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Fort St. John
Monday, October 22, 2018
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Email: contact@energeticcity.ca
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Wildfire Service downgrades status of three wildfires in Northeast B.C. 

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FORT ST. JOHN, B.C. — The BC Wildfire Service has downgraded the status of three wildfires burning in Northeast B.C.

Fire Information Officer Amanda Reynolds says that while the activity of the Tommy Lake Fire remains intense, fire activity on three other large fires has diminished to the point where the Service no longer considers them wildfires of note. 

According to Reynolds, the wildfire burning southeast of the Muskwa River near Fort Nelson has not experienced much fire activity in the past week. That fire currently sits at 4,793 hectares, and is not currently threatening any properties since it is located roughly 80 kilometres southwest of Fort Nelson. However, Reynolds said that crews may be looking at a modified response to that fire if it starts to see more fire activity.

Closer to Fort St. John, both the Milligan Hills and Kahta Creek Fires have also been downgraded from wildfires of note. 

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The Kahta Creek Fire, which has burned roughly 1,700 hectares near Buckinghorse River, has seen dramatically reduced fire activity over the weekend, especially after the fire saw 10 mm of rain fall late last week. There are currently 55 firefighters and 3 helicopters battling that fire, and Reynolds said that firefighters have been patrolling the fire’s perimeter to ensure that it doesn’t scorch a larger area. The fire is currently being held, meaning it does not appear to be spreading.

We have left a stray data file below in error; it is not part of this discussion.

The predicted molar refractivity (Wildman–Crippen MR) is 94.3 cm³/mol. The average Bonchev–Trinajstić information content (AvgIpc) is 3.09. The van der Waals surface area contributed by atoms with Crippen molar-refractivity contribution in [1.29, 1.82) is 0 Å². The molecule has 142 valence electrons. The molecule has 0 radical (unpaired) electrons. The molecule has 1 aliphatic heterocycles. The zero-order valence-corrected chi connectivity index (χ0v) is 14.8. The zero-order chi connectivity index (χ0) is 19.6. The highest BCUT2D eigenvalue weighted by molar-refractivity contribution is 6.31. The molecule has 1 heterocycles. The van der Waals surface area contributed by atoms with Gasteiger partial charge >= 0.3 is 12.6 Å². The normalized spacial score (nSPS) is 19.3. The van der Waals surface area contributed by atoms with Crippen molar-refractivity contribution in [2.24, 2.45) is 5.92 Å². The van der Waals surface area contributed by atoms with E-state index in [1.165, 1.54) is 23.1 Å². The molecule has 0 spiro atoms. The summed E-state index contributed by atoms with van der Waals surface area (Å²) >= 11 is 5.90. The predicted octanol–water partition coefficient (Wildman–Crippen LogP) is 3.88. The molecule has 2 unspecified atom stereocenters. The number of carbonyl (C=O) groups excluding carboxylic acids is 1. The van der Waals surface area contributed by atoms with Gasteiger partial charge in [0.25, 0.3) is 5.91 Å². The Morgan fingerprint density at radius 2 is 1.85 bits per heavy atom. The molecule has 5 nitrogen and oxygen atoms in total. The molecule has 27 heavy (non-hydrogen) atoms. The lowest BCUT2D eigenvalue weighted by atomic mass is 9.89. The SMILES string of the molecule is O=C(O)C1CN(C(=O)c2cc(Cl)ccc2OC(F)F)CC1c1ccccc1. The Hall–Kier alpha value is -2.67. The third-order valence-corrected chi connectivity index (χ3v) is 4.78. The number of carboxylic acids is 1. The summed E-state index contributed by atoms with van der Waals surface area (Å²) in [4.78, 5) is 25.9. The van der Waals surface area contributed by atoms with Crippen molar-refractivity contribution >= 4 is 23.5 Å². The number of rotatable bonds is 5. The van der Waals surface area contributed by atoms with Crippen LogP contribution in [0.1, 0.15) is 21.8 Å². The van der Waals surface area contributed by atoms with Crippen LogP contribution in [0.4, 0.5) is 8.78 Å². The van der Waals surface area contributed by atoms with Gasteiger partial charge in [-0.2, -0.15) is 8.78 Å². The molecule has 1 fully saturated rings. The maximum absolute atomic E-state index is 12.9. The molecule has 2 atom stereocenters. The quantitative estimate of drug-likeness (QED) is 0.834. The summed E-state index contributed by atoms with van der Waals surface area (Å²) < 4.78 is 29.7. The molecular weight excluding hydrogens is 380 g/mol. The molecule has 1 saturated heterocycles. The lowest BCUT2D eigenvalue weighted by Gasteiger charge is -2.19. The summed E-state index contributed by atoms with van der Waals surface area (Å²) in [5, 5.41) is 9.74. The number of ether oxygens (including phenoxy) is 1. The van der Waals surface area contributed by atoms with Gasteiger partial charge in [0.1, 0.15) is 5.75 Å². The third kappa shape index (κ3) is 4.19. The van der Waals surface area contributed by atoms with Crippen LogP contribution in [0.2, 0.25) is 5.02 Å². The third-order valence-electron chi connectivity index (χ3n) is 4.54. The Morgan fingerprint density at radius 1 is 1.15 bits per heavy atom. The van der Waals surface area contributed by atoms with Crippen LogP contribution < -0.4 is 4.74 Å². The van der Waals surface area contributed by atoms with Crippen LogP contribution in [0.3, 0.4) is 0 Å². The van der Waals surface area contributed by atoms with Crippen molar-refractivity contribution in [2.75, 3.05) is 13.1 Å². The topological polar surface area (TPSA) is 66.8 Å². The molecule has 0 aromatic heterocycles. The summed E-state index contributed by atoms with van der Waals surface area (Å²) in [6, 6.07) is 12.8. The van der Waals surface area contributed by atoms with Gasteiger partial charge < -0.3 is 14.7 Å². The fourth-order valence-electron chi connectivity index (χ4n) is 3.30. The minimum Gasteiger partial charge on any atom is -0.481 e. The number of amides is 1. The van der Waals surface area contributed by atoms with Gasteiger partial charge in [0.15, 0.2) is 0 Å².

Fire crews have also increased containment on the Milligan Hills Fire, which is 700 hectares in area. The 60 firefighters, 2 helicopters, and 3 pieces of heavy machinery have managed to build a fire guard and contain 35 percent of the fire, which is 10 kilometres from Milligan Hills Provincial Park. Reynolds said that the fire’s status has also been updated to “Being Held” which indicates that sufficient suppression action has been taken that the fire is not likely to spread beyond existing or predetermined boundaries.

Despite this, Reynolds said that crews will continue to monitor these fires to try and ensure they don’t flare up once again.

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